For the longest time, I did not like scones. I thought they were quite boring compared to fluffy muffins and buttery pastries. Coffee shop scones often resemble heavy, dry hockey pucks. These scones are different. And although they are simple, there is nothing borning about them.

Because this recipe uses heavy cream instead of butter, there is no need to whip out the food processor, or crumble butter with your fingers. With a quick stir of a fork, the scones are nearly done. They go into the oven looking like sad, little bricks, yet emerge as lofty scones with a sweet, golden crust.

Hot from the oven, these scones melt in your mouth. I left mine plain, simply brushing them with melted butter. They would be wonderful sprinkled with raw sugar for some added crunch, or with dried fruits, nuts, or chocolate mixed into the dough. My family is not a fan of the traditional raisins and currents, but I think that dried blueberries or apricots would be a hit.

Of course, these go wonderfully with your favorite jam or honey — and they reheat beautifully.

What do you like in your scones?

With love,
Erica

Makes 12 scones (recipe halves nicely)

Ingredients
2 cups all-purpose flour
1 Tbsp. baking powder
1/2 tsp. salt
1/4 c. sugar1
1 1/4 c. heavy cream (perhaps a bit more)
optional: 3/4 c. dried fruit, nuts, or chocolate chips

Glaze
3 Tbsp. butter, melted
2 Tbsp. sugar
Preheat the oven to 425 degrees F. Use an ungreased baking sheet.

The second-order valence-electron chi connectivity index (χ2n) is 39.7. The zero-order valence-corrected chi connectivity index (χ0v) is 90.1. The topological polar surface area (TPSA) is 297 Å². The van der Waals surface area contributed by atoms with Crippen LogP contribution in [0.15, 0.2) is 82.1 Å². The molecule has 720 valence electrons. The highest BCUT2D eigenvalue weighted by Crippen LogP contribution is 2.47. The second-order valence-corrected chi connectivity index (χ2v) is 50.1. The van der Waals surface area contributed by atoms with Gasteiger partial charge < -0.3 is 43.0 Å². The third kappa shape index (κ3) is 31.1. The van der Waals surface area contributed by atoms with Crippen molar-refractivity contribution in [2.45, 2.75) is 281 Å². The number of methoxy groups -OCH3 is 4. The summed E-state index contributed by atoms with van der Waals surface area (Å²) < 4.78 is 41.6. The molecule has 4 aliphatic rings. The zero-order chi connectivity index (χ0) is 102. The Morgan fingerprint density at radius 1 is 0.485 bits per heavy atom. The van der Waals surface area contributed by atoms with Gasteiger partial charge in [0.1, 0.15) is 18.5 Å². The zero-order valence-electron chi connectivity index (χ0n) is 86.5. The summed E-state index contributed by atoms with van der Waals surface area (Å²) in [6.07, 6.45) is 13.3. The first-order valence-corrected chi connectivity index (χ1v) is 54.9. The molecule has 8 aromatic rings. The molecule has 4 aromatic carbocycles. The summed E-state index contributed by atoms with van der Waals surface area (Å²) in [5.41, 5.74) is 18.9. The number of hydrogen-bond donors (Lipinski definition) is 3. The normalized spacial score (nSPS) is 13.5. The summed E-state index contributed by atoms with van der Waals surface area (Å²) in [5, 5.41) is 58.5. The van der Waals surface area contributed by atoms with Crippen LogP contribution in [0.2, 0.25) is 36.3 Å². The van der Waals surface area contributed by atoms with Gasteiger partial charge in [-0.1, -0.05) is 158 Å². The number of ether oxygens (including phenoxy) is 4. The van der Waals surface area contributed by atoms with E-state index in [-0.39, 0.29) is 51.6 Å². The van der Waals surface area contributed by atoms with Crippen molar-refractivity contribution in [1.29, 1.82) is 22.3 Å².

Combine
the flour, baking powder, salt, and sugar in a bowl, stirring with a
fork to mix well. Add the dried fruit. Still using a fork, stir in the
cream and mix until the dough holds together in a rough mass (the dough
will be quite sticky; drizzle in a bit more cream if it seems too dry).
Lightly
flour a board and transfer the dough to it. Knead the dough eight or
nine times. Pat into a circle about 10 inches round. For the glaze,
spread the butter over the top and sides of the circle of dough and
sprinkle the sugar on top. Cut the circle into 12 wedges and place each
piece on the baking sheet, allowing about an inch between pieces.
Bake for about 15 minutes, or until golden brown.

Adapted from The Breakfast Book by Marion Cunningham

peach cobbler ice cream

I don’t have an ice cream machine, and have always shyed away from any ice cream related recipe. However, when I saw this easy method to make ice cream without a machine on Kevin and Amanda, I decided to give it a go… and it has changed my life forever. This method is so easy (just pop it in the freezer and forget about it) and so rewarding (we’re making our own ice cream people!). My family couldn’t get enough of this stuff, its so smooth and creamy that no one would ever guess that it’s not churned. There’s no doubt that homemade ice cream is the supreme summertime treat, and there’s also no doubt there will be many more ice cream recipes to come now that I have this awesome method up my sleeve!